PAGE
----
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Mike Sherman        

Michael Francis Sherman (born December 19, 1954 in Norwood, Massachusetts) is an American football coach and former general manager who was until recently the head coach of the Green Bay Packers of the NFL, a position he held from the 2000 season to the 2

Prior to assuming head coaching duties for the Packers, Sherman had also been the team's tight ends coach, as well as offensive coordinator for the Seattle Seahawks and offensive line coach for Texas A&M University at various times. In addition, he was the offensive line coach at UCLA in 1994 where he coached current Green Bay center Mike Flanagan. In 2000, when he became head coach of the Packers, Sherman had never been a head coach at any level. Some believe that his long career as an assistant may account for his notorious loyalty.

Coach Sherman has been defended by many fans as being loyal to his players and the team. A prime example of this happened in 2002, when he got into a shouting match with Warren Sapp after a block Sapp put on Chad Clifton shattered the offensive tackle's hip. Unfortunately, Sherman's loyalty may have hurt the team a couple of times, as he has gained a reputation of hiring friends of his who are NFL coaches as assistants, regardless of their coaching ability.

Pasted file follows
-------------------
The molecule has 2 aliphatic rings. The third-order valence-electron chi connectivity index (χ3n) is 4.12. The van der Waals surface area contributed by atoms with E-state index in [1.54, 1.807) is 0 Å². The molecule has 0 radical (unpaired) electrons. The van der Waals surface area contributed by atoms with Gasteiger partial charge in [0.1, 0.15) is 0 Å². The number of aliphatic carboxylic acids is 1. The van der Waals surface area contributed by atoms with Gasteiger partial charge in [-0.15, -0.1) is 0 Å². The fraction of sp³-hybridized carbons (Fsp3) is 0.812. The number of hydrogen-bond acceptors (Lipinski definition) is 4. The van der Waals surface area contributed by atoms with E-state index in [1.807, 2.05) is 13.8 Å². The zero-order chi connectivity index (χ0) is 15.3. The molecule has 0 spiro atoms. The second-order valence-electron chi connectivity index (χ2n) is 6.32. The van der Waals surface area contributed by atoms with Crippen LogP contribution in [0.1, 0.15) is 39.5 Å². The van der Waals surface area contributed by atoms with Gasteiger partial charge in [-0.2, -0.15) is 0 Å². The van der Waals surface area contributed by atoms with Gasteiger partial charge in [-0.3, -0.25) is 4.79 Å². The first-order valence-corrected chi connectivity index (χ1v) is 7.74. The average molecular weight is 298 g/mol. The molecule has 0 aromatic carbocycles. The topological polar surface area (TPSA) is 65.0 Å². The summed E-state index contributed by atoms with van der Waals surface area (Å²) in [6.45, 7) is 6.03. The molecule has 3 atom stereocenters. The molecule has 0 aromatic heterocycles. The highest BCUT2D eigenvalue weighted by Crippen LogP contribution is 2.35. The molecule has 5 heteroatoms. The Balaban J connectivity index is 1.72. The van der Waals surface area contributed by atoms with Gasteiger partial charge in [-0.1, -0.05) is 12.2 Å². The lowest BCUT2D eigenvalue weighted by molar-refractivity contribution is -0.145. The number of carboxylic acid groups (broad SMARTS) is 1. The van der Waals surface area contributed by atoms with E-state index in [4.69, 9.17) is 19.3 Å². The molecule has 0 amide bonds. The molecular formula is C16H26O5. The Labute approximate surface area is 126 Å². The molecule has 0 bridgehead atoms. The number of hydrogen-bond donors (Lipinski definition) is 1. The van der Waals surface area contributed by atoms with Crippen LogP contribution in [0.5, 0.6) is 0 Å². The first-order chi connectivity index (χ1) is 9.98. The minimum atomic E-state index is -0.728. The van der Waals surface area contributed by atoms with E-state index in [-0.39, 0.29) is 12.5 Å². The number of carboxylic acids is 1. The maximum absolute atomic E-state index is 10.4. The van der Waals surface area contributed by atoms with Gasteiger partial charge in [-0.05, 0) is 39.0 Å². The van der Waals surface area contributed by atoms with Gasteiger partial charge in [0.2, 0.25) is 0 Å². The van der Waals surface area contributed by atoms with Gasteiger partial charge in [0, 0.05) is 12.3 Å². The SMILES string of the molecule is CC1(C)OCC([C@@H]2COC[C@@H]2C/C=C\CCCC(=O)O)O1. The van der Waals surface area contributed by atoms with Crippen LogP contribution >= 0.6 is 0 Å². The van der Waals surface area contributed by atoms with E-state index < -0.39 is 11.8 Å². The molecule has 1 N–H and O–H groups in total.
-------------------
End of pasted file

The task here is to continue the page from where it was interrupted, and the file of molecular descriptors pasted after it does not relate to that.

In his six year head coaching career with the Packers, Sherman compiled a 57-39 regular season record and a 2-4 postseason record. In a controversial decision by Packers general manager Ted Thompson, he was fired on January 2, 2006, after the Packers went 4-12 in the 2005 season. He signed with the Houston Texans as an assistant head coach on February 15.


Mike Sherman Press Conference

Nov 4, 2013 ... Offensive coordinator Mike Sherman speaks with the media following Monday's practice about the improvement of the run game against the ...

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